The German replica Kieler Hansekogge 2007 seen from the front (Source: Wiki Commons).
The ancient cogs were in use between 1200 - 1500 in Northern Europe (the Hansa era).
The term "cog" and what type of ship it is used for is of course quite vague. With only two
originals preserved, we can only speculate about the line of developement. Researchers state
that until 1200, the "types" of Viking Ships was gradually
transformed to the "cog" and/or the "hulc" - those were almost synonyms then. The contemporary iconography shows
a variety of different "cogs" (size, masting, rigging).
The first cogs were single masted, later cogs had fore and poop castles, and up to 3 masts,
as seen from the ancient iconography.
At least, there are some VERY rare wrecks rediscovered around 1950 by underwater archeology.
So, we know at least something about the hull and its construction. The rigging of course, did not prevail ...
Then we have some rare depictions, from the ancient iconography on coins and other historic relics:
Kogge Stralsund (Source: Wiki Commons)
No original masts are fully preserved.
The masts were fixed in the keel and was too high to stand alone without a minimum of a stay and two backstays.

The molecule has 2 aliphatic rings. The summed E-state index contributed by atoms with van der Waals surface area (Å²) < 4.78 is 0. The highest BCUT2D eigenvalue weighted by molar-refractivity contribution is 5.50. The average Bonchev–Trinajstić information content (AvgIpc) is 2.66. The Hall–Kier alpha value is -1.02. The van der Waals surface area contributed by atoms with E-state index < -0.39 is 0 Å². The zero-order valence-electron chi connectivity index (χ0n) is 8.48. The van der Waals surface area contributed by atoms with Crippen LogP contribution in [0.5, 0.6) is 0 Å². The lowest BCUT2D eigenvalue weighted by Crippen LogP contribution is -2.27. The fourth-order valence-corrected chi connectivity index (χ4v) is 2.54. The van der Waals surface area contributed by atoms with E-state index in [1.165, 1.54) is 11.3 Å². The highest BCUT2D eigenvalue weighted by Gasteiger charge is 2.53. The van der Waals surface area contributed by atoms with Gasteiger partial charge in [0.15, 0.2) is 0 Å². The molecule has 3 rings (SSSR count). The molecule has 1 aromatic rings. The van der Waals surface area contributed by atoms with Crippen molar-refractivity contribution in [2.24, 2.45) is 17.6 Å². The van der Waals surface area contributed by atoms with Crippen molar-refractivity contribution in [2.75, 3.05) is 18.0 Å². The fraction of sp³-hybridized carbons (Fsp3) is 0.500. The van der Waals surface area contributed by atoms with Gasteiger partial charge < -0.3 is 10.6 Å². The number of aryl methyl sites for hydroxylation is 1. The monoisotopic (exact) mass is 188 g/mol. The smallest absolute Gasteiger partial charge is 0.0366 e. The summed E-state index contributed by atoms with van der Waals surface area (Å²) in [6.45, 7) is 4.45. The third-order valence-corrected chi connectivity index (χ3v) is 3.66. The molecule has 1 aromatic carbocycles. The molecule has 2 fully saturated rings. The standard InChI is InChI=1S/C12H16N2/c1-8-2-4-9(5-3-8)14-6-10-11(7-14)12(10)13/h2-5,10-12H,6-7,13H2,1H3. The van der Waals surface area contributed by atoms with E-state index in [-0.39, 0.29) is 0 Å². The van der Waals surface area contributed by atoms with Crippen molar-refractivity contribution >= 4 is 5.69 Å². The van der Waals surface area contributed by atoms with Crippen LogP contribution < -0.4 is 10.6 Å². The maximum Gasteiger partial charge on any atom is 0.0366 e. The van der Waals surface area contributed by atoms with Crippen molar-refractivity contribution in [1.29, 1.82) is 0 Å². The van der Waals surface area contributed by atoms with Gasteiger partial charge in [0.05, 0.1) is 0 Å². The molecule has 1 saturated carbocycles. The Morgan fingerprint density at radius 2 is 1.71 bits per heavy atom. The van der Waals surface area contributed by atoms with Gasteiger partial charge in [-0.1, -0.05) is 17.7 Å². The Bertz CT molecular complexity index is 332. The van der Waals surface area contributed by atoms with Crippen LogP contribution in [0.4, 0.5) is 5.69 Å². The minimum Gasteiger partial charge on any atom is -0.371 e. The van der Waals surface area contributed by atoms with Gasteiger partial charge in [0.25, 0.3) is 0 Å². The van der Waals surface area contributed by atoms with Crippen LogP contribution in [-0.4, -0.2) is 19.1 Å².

Depictions show about 3-6 backstays. They were the first true standing rigging in Northern history.
Each mast carried only one sail. The square sail must have had at least a halyard, some kind of port and starboard braces and sheets.
From the mere physical point of view, it was obviously possible to swing the yard from +80 to -80 degrees, in other words,
this square sail could be used to sail "large", as well as a for-and-aft sail, and go very closed to the wind, like a schooner,
even not as well as for the Viking ships.
(Staysails are not "reported"; those came up after 1700, on the Ships of The Line)
We can assume that, in order to set or furl the sail (they had only one), the yard was hauled up or veered down to deck.
Topping lifts were not necessary, at least we have no evidence for them.
This is all we know.